The seabirds found along the rocks of the Galapagos are another fun sight to experience when you are on the islands. Discover bright-footed boobies doing wobbly mating dances and sticking each foot high in the air. The jet-black frigate bird is a graceful air pirate who is known for knocking prey from the mouths of other birds and then gracefully swooping beneath to catch it for themselves before it hits the ground. They are one of the most photographed of all the Galapagos wildlife while in breeding form with dark bodies and a large, inflatable red pouch in the shape of a heart profusely shown by males . Galapagos albatrosses and their mating rituals on Española Island are experiences not-to-be-missed.

Blue Footed Booby

Learn About the Diversity of Darwin’s Finches

For bird lovers or those fascinated by the concepts of evolutionary biology, a look at some of the finch species that are found here can be an enlightening learning experience. The original birds that were blown to the island, most likely through a tropical storm, found that their typical food sources of seeds and grains were unavailable. As the birds looked for other food sources, their descendants evolved specialized beak shapes to eat ants, cacti and other foods found on the islands. Some of these finches have extraordinary adaptations, like the vampire finch, which actually pecks other birds to get their blood. Consider yourself lucky if your eyes can really tell obvious differences, as this represents the species diversity of this remarkable bird group. Out of the thirteen species of finches, it is quite common to spot at least 6 or 7 different species.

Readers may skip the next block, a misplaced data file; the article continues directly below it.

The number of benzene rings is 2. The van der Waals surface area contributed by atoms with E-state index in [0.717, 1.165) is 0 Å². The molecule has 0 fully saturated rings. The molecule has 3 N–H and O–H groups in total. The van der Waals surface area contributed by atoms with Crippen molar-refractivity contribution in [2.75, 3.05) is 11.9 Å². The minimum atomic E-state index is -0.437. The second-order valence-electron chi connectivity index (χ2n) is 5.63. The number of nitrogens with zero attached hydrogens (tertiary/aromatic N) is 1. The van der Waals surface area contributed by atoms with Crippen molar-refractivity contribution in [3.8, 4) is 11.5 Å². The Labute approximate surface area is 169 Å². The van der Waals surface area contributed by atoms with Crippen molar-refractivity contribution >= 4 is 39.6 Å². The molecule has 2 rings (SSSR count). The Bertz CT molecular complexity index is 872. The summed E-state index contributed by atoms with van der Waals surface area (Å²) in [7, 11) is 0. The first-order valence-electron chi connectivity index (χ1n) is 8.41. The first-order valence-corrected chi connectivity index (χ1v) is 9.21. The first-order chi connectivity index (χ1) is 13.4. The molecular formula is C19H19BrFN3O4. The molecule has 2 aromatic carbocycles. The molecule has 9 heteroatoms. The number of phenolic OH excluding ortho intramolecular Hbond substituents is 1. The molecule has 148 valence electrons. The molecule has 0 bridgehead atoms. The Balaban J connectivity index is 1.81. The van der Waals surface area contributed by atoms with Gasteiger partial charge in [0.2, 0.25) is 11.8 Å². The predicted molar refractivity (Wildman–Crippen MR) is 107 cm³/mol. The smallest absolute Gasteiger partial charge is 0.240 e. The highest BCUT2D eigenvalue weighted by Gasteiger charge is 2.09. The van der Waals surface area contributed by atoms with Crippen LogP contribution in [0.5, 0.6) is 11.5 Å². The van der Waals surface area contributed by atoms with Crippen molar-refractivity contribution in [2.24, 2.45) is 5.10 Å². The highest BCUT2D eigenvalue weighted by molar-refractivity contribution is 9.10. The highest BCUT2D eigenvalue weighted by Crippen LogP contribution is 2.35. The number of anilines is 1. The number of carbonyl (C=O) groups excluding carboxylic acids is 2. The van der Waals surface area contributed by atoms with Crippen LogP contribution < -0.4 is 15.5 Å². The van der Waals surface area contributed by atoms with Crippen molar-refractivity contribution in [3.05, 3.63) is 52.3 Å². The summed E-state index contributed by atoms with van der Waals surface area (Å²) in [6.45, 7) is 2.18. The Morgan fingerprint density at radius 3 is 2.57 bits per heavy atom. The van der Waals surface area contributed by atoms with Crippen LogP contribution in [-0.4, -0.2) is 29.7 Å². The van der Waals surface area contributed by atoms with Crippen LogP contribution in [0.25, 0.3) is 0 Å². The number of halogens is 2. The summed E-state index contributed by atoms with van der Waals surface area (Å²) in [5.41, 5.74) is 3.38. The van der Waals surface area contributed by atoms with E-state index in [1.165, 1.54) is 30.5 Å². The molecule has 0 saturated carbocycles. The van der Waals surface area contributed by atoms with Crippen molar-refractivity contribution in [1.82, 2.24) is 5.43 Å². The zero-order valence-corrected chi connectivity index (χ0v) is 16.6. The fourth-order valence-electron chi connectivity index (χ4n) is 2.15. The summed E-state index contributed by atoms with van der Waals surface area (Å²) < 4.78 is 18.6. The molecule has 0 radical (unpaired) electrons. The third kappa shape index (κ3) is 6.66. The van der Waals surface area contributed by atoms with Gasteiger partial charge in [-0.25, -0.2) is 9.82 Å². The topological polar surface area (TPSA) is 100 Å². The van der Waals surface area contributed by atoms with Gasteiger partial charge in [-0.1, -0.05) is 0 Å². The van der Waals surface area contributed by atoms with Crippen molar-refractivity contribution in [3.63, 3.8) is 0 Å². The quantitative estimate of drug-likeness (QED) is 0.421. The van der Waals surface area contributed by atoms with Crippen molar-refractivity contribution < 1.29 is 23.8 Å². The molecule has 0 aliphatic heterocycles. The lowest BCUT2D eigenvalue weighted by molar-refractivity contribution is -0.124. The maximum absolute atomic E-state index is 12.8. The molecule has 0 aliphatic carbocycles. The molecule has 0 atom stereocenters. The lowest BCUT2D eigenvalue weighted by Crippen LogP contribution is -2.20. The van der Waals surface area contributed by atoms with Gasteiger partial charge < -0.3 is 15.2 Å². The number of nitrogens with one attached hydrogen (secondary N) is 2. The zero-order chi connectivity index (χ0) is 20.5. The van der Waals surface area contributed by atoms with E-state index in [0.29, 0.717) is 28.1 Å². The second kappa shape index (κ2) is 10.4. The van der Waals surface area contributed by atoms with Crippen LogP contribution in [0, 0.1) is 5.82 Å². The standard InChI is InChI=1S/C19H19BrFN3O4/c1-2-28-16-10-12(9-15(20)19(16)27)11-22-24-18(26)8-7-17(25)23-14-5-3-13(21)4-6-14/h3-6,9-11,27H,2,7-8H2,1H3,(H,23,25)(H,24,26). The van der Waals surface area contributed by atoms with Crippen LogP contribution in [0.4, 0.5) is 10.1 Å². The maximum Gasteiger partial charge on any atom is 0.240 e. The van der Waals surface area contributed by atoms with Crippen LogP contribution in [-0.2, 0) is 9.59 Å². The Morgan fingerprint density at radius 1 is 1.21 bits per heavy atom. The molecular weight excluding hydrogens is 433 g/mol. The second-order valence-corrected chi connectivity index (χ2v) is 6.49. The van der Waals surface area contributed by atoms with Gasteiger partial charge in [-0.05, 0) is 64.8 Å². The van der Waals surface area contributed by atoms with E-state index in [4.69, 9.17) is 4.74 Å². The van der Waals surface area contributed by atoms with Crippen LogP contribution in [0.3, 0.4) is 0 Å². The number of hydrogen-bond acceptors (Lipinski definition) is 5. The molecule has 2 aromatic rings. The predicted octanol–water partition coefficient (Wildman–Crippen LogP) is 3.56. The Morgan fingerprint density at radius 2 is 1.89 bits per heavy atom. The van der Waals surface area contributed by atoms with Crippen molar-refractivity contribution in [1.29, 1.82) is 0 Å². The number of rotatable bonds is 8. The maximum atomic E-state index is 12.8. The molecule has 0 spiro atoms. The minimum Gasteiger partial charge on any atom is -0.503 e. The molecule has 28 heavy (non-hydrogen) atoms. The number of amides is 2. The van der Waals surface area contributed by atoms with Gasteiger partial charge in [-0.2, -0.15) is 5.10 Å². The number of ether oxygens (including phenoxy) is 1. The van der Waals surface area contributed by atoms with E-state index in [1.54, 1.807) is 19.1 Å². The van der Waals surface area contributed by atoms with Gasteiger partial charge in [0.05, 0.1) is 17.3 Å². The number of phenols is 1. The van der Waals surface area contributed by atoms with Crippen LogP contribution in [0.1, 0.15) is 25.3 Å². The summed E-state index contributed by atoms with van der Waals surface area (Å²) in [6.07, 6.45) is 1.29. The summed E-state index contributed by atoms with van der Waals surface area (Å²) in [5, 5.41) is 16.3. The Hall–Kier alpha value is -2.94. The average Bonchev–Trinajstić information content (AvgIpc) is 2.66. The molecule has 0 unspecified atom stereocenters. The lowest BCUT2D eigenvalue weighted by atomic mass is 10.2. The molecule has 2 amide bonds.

Small Tree Finch

Discover a Cruise

Watching the islands by water is one of the most eco-conscious ways to view the Galapagos. Boat travel requires less fuel than air travel and can provide homes for visitors instead of hotels. This saves more land for the wildlife. A Galapagos cruise also comes with knowledgeable Naturalists and crewmembers who can help you to learn more about the amazing opportunities the islands have to offer.

Santa Cruz II

The Santa Cruz II ensure sumptuous surroundings from which to take in the magnificent vistas of the Galapagos Islands.